An investment agreement with the European Union?
On Friday, Taiwanese President Tsai Ing-wen called on the European Union to sign an investment agreement with Taiwan, touting the island’s democracy and economic stability amid concerns over the world’s supply chain reliance on China during the COVID-19 pandemic. President Tsai’s call, which came just days after the EU raised restrictions on Chinese investment, would benefit Taiwan’s outbound investment too as its firms shift from building factories in Mainland China to other countries, and back home. Investment returning to Taiwan from China is forecast to reach more than C$15 billion this year, an estimate that may yet increase as earlier this month Taiwan announced C$500 million in subsidies to attract tech investment.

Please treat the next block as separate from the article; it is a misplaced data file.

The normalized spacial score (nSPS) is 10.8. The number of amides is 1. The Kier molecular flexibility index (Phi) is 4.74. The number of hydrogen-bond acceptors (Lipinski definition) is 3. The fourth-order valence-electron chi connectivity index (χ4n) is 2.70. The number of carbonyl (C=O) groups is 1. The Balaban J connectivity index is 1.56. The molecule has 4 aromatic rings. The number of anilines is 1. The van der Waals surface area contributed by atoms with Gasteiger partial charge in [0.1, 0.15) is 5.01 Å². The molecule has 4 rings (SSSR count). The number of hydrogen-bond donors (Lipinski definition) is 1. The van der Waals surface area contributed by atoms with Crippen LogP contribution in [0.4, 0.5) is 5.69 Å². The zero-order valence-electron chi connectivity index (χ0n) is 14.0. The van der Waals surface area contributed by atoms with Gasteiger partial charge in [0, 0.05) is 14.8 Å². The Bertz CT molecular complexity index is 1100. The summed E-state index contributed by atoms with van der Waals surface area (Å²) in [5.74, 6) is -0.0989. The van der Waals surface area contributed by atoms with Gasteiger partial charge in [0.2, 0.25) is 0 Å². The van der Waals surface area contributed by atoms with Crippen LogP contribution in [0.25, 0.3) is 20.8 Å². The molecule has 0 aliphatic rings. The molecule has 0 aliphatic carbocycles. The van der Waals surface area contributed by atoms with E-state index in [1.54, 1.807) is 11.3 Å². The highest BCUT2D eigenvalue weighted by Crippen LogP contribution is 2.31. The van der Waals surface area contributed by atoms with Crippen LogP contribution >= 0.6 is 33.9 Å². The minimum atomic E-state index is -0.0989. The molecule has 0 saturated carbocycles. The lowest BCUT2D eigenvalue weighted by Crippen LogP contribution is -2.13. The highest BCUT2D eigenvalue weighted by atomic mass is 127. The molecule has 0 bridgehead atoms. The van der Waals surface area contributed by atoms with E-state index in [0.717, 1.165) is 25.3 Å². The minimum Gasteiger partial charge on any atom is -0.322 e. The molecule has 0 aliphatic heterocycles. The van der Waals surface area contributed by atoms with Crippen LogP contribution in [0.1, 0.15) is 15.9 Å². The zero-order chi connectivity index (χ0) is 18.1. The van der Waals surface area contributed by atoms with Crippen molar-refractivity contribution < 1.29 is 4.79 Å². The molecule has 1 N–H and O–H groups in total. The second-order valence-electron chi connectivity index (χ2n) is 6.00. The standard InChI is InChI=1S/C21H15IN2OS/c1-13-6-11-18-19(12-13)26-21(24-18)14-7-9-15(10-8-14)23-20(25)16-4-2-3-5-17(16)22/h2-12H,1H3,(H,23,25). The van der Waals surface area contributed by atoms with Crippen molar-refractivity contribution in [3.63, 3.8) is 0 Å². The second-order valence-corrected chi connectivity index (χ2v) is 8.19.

Moving to attract Hong Kongers . . .
Taiwan also announced last week that it will set up a specialized office to help Hong Kongers relocate to Taiwan after China’s recent move to impose a highly-contentious national security law in Hong Kong. The Minister of Taiwan’s Mainland Affairs Council, Chen Ming-tong, said that Beijing’s new law presents a “great opportunity for Taiwan to attract talent,” targeting Hong Kong professionals moving for school, employment, investment, and entrepreneurship. The new office is set to open on July 1.
And enticing Hong Kong’s businesses, too . . .
The office will also help Hong Kong-owned multinational corporations establish operations in Taiwan. Results are expected to vary; while Hong Kong may lose firms to Taiwan, especially in the tech sector, banks and financial firms are unlikely to flock to the island due to its relative lack of financial infrastructure. As Taiwan attempts to seize the moment amid COVID-19 and Hong Kong’s diminishing autonomy, its democracy and treatment of people seeking asylum could strengthen its position as an Asia Pacific investment hub.